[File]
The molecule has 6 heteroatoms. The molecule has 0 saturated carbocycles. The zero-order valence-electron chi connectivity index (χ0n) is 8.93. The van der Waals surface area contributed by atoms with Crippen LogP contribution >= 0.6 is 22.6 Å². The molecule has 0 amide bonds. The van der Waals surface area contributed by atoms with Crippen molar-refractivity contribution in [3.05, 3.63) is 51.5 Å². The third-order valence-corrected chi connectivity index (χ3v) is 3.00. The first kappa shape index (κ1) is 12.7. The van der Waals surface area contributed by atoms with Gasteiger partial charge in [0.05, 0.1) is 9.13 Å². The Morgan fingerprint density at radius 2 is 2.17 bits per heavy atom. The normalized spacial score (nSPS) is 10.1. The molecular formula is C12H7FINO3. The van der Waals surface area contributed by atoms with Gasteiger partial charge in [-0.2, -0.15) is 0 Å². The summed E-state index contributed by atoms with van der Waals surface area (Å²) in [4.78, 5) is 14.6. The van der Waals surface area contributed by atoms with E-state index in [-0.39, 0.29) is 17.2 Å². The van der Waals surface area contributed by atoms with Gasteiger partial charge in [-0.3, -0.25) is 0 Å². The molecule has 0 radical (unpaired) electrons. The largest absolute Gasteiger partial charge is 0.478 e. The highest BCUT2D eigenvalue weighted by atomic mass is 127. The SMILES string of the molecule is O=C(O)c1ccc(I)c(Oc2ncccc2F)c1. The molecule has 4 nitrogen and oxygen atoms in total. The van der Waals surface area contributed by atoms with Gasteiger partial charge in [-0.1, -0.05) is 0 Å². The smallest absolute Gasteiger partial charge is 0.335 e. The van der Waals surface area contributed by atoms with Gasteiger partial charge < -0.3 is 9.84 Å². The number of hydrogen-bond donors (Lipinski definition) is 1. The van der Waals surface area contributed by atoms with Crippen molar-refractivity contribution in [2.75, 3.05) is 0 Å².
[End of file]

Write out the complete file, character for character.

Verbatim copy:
The molecule has 6 heteroatoms. The molecule has 0 saturated carbocycles. The zero-order valence-electron chi connectivity index (χ0n) is 8.93. The van der Waals surface area contributed by atoms with Crippen LogP contribution >= 0.6 is 22.6 Å². The molecule has 0 amide bonds. The van der Waals surface area contributed by atoms with Crippen molar-refractivity contribution in [3.05, 3.63) is 51.5 Å². The third-order valence-corrected chi connectivity index (χ3v) is 3.00. The first kappa shape index (κ1) is 12.7. The van der Waals surface area contributed by atoms with Gasteiger partial charge in [0.05, 0.1) is 9.13 Å². The Morgan fingerprint density at radius 2 is 2.17 bits per heavy atom. The normalized spacial score (nSPS) is 10.1. The molecular formula is C12H7FINO3. The van der Waals surface area contributed by atoms with Gasteiger partial charge in [-0.2, -0.15) is 0 Å². The summed E-state index contributed by atoms with van der Waals surface area (Å²) in [4.78, 5) is 14.6. The van der Waals surface area contributed by atoms with E-state index in [-0.39, 0.29) is 17.2 Å². The van der Waals surface area contributed by atoms with Gasteiger partial charge in [-0.3, -0.25) is 0 Å². The molecule has 0 radical (unpaired) electrons. The largest absolute Gasteiger partial charge is 0.478 e. The highest BCUT2D eigenvalue weighted by atomic mass is 127. The SMILES string of the molecule is O=C(O)c1ccc(I)c(Oc2ncccc2F)c1. The molecule has 4 nitrogen and oxygen atoms in total. The van der Waals surface area contributed by atoms with Gasteiger partial charge in [-0.1, -0.05) is 0 Å². The smallest absolute Gasteiger partial charge is 0.335 e. The van der Waals surface area contributed by atoms with Gasteiger partial charge < -0.3 is 9.84 Å². The number of hydrogen-bond donors (Lipinski definition) is 1. The van der Waals surface area contributed by atoms with Crippen molar-refractivity contribution in [2.75, 3.05) is 0 Å².